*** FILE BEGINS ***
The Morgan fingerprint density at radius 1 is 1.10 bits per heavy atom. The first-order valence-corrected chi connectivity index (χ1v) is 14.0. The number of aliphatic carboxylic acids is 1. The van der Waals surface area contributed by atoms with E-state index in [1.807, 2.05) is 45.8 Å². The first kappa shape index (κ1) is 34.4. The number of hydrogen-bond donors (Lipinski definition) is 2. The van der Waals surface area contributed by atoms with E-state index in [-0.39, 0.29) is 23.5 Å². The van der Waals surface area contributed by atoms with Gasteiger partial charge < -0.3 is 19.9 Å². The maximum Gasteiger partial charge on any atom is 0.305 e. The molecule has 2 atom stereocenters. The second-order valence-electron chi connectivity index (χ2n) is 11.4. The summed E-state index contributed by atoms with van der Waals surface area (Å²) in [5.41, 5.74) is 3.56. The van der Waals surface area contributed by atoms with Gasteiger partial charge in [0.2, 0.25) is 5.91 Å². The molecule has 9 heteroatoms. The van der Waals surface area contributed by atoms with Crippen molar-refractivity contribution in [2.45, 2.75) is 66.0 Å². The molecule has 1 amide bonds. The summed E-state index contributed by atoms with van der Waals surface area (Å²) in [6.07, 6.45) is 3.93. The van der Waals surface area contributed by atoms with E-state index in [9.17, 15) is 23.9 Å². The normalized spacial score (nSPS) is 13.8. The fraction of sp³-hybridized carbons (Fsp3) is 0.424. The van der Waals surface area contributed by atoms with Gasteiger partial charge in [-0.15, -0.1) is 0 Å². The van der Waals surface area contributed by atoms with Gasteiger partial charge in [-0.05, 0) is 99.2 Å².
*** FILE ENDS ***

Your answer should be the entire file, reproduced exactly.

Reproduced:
The Morgan fingerprint density at radius 1 is 1.10 bits per heavy atom. The first-order valence-corrected chi connectivity index (χ1v) is 14.0. The number of aliphatic carboxylic acids is 1. The van der Waals surface area contributed by atoms with E-state index in [1.807, 2.05) is 45.8 Å². The first kappa shape index (κ1) is 34.4. The number of hydrogen-bond donors (Lipinski definition) is 2. The van der Waals surface area contributed by atoms with E-state index in [-0.39, 0.29) is 23.5 Å². The van der Waals surface area contributed by atoms with Gasteiger partial charge < -0.3 is 19.9 Å². The maximum Gasteiger partial charge on any atom is 0.305 e. The molecule has 2 atom stereocenters. The second-order valence-electron chi connectivity index (χ2n) is 11.4. The summed E-state index contributed by atoms with van der Waals surface area (Å²) in [5.41, 5.74) is 3.56. The van der Waals surface area contributed by atoms with Gasteiger partial charge in [0.2, 0.25) is 5.91 Å². The molecule has 9 heteroatoms. The van der Waals surface area contributed by atoms with Crippen molar-refractivity contribution in [2.45, 2.75) is 66.0 Å². The molecule has 1 amide bonds. The summed E-state index contributed by atoms with van der Waals surface area (Å²) in [6.07, 6.45) is 3.93. The van der Waals surface area contributed by atoms with E-state index in [9.17, 15) is 23.9 Å². The normalized spacial score (nSPS) is 13.8. The fraction of sp³-hybridized carbons (Fsp3) is 0.424. The van der Waals surface area contributed by atoms with Gasteiger partial charge in [-0.15, -0.1) is 0 Å². The van der Waals surface area contributed by atoms with Gasteiger partial charge in [-0.05, 0) is 99.2 Å².